What's Tony Thinking

Would You Want Your Daughter to Marry a Trumpster?


When I was a kid in the 50’s, the divide between Protestants and Catholics was still a big thing. For a Catholic to marry a Protestant, and vice-versa, was a big deal and often a source of serious family consternation. Nowadays that seems like something from a galaxy long ago and far, far away.

And today? Would you want your son or daughter to marry outside of the political tribe? In 1960 5% of people had reservations about their progeny marrying someone whose family was of a different political stripe. Today that number is 40% — according to the PBS Newshour last week.

There’s an irony here. In the liberal social world of my youth, the idea that there was a problem with marrying outside one’s faith was looked upon as hide-bound and unenlightened. Today, I suspect many a Seattle liberal would have serious issues with a child of their’s marrying into a Trump-inclined family — because of their liberalism. Turns out tribalism is bad unless it’s our tribalism.

Beyond that bit of irony, what does the 40% tell us? That despite the talk about how the significance of America’s two political parties has eroded (there’s some truth to that), more Americans than ever understand their own identity — and that of other people — in terms of their politics.

This is a variation on the identity politics theme. That is, “identity politics” usually means seeing politics through the lens of an identity that is defined by one’s race, ethnicity, gender or sexual-orientation. Here “identity politics” means that people’s identity, who they understand themselves and who they understand others to be, is largely defined by your politics.

Are you Blue or Red? Liberal or conservative? How many friends do you have of the other political persuasion? Would you want your daughter to marry one of “those people”? Can we break bread together with Trump supporters? With Clinton voters?

When politics translates into identity and who you talk to (or marry), politics has come to occupy way too large a place in our lives and society. I’m not saying that politics is unimportant or that people shouldn’t be politically active. You who know me, know that’s not the case.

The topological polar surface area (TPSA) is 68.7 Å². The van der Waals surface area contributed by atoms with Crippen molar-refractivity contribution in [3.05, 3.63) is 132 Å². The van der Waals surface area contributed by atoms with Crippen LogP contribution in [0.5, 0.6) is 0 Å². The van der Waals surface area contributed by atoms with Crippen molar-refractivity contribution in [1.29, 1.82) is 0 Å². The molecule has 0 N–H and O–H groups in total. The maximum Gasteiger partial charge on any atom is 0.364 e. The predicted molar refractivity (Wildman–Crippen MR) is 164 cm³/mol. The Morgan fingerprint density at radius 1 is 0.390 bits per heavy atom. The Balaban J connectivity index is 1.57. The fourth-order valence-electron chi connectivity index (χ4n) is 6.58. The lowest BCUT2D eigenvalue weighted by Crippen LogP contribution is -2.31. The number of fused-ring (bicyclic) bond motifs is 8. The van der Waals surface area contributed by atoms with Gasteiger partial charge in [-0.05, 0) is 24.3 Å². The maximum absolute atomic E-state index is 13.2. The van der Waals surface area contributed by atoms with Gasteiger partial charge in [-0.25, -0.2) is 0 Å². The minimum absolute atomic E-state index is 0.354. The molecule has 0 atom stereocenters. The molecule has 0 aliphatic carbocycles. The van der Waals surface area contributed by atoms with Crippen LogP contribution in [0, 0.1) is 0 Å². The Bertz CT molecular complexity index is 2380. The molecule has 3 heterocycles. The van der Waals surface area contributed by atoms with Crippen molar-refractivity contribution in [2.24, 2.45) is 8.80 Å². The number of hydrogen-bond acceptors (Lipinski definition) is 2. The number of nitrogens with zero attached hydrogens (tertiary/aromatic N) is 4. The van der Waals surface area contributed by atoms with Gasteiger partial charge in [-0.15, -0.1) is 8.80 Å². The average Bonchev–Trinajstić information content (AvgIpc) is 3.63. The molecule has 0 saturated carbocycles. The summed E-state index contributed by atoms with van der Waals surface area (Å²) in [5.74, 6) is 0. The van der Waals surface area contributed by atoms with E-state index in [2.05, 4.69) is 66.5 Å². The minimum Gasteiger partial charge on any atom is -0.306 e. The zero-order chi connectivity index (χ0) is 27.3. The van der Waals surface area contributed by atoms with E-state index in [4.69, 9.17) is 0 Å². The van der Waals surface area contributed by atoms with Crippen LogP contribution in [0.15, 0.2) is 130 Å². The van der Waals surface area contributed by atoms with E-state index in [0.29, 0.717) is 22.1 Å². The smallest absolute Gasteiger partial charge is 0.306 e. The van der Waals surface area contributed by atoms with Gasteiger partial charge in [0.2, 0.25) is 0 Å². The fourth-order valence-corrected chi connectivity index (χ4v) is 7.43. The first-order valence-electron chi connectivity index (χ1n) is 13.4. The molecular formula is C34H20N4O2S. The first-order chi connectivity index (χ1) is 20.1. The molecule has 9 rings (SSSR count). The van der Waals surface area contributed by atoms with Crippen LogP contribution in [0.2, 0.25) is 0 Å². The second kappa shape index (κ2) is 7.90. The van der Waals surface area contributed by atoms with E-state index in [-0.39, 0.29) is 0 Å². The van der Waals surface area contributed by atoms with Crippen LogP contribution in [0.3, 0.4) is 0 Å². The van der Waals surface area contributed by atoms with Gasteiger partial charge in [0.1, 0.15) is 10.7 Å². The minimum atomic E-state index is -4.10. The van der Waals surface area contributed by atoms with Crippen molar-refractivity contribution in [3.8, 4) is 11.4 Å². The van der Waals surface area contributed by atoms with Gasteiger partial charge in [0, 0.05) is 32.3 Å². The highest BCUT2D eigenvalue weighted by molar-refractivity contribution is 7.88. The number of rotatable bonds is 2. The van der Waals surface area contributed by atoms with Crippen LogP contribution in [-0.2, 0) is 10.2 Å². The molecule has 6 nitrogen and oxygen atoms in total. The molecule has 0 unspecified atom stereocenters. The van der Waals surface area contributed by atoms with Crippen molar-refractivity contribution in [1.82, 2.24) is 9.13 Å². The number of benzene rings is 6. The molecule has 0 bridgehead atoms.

I am saying that politics is occupying too much of our hearts, minds and souls. And I mean “occupying” almost literally. We have been colonized by MSNBC, FOX, CNN, and the 24-hour news cycle.

Or to put it slightly differently, we have allowed politics to take up the space that religion once held in our lives and culture. Perhaps because more traditional religions have declined, politics has become our religion. And by doing that we are asking politics to carry way too much freight, ultimate freight. Politics has become an idol. And our politics are idolatrous. We’ve turned our politics into our god.

Idolatry is, by definition, to make of some created and finite thing your god, your ultimate concern. But no created thing can bear that weight or deliver on that expectation. Moreover, idols, which appear so engaging initially end up by consuming their adherents. That’s how idolatry works. Like addiction. It feels great at first. But then it owns you.

Another symptom of this turning politics into our god thing is the incapacity of those in politics to conceive, much less achieve, any kind of compromise with members of the other party. That has clearly become anathema (a religious term, incidentally). Now if one party has a majority they ram through their agenda not even trying to get support from the other party.

But politics is, or should be, the realm of compromise. It is the realm of proximate, not ultimate, solutions. That this is no longer true of our politics is a good part of the reason the political atmosphere today is so toxic.

Politics has its place and importance. But that place is not an ultimate one. We will be better citizens and friends if we treat politics as an important, but not ultimately important, part of life.

I could also argue the converse of this post, namely, our religion has become too political. But I’ll leave that for another day.








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